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Communities: The Inside Track For Job Seekers

Communities: The Inside Track For Job Seekers

Imagine this: You are a manager and you need to fill a job. So, you have more work than you can handle – you are busy enough to need another person – and you have to take time out of your busy schedule to find a qualified person. Ugh.

Now you know if you put out an advertisement, you will get hundreds of resumes; may be hundreds of resumes each day. Many people are looking for jobs and they’ll send out resumes by the dozen, even is they are only remotely qualified. Who has time to sift through hundreds of resumes when you are already too busy doing your job?

Now imagine that a person who this manager knows and trusts walks in with a resume and says something like, “I know ‘so and so’. He/she is a hard worker, is reliable and diligent, is easy to get along with, and I think is a good fit for the job opening.”

The manager interviews this ‘so and so’. It’s a pretty good fit and the job is filled. May be the job was never even advertised. The outplacement company Challenger Gray & Christmas states in some of their press releases that up to 80% of the available jobs are never advertised, but are filled through other means like the referral in the above example. 

Once you understand that emailing your resume out to dozens of job postings is putting you in competition with hundreds of other job seekers, you realize that to get an insider’s advantage you need to spend most of your job search time doing something else.

What is this something else? 

Connect and reconnect with your communities!



What is a community?  In Wikipedia you’ll find this excerpt: The word “community” is … a broad term for fellowship or organized society.

Since the advent of the Internet, the concept of community no longer has geographical limitations, as people can now virtually gather in an online community and share common interests regardless of physical location.

So — what communities do you belong to already?

1. Many schools and colleges have alumni associations. If you ever went to school, you are automatically part of that community.

2. Do you belong to a religious or spiritual organization? Consider both your current as well as past affiliations.

3. Any previous employer and former colleagues are a source of community.

4. Any professional associations you belong to or have belonged to.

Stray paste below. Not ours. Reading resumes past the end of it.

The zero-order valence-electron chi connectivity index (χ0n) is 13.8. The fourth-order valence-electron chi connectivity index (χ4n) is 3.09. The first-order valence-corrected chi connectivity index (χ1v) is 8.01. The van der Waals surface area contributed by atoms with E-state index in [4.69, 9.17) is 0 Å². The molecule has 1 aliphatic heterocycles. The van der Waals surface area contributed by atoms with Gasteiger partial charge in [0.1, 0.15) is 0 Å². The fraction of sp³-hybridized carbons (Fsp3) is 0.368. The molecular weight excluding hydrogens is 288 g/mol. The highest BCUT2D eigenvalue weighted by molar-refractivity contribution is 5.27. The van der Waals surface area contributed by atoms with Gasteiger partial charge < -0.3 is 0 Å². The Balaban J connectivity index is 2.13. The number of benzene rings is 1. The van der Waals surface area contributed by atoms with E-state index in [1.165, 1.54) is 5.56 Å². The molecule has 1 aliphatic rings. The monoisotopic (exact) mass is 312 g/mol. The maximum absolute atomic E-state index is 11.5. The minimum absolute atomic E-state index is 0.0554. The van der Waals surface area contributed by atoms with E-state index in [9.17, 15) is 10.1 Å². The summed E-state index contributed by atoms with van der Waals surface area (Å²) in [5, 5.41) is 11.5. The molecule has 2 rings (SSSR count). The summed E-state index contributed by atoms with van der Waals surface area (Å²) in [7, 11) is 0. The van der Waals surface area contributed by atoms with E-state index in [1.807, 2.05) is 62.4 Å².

5. Any hobbies that bring you together with other like-minded people.

6. Any continuing education, from book discussion groups at your local library, classes at your local community college, continuing education classes at your local high school or community recreation department: fellow classmates as well as teachers.

7. All the people you have a professional relationship with: your dentist and doctor, your dry cleaner and owner of the local ice cream shop or wherever you frequently go.

8. Your family and extended family, neighbors and friends.

This gives you an idea of how many people you already know.  When you add them all up, they easily can exceed 100 people. Some people will have contacts exceeding 100s of people.

In the olden days we put contact information in address books. If we didn’t stay in touch and when people moved, we lost track of them. Now with social media, you can find and reconnect or stay connected with many more people.


Taking it Further:

If you are not already on LinkedIn or Facebook, this is where you start. Build your profiles and find people whom you know and link to them or friend them. As you get to know new people who you are interested of staying in touch with, ask if they would like to stay connected through LinkedIn or Facebook. You should be able to connect with several 100 people over a period of time.

Now make a list of the companies you are considering as possible employers. On LinkedIn check if any of your connections are or have worked for those companies. Make contact with those connections by email or phone. Ask what it’s like to work there. If you like what you hear, find out if they have a referral program and if your connection would be willing to refer you. At minimum you might be able to get the name and contact info of a hiring manager in your area of interest. Hopefully you can set up an informational interview. This is not to get a job, but it is to create awareness of your availability and your skills and to show in interest in the organization.

Another networking tool is to find a professional organization in your field, which has regular meetings. Attend the meetings, volunteer on a committee, become visible and make connections.

The goal is to find out about a job, possibly one that is not advertised, and have someone recommend you for the position. You’ve just eliminated all your competition and tapped into the 80% of the job market that never gets advertised.


Contact me:

Many people struggle to take the steps they know they need to take. As a coach I can help you clarify what’s most important and offer support and accountability so you make important changes in your life. Think about the life you could have. For a free coaching consultation, call Edith at 847.913.3900. Isn’t it about time you invested in you and your goals?

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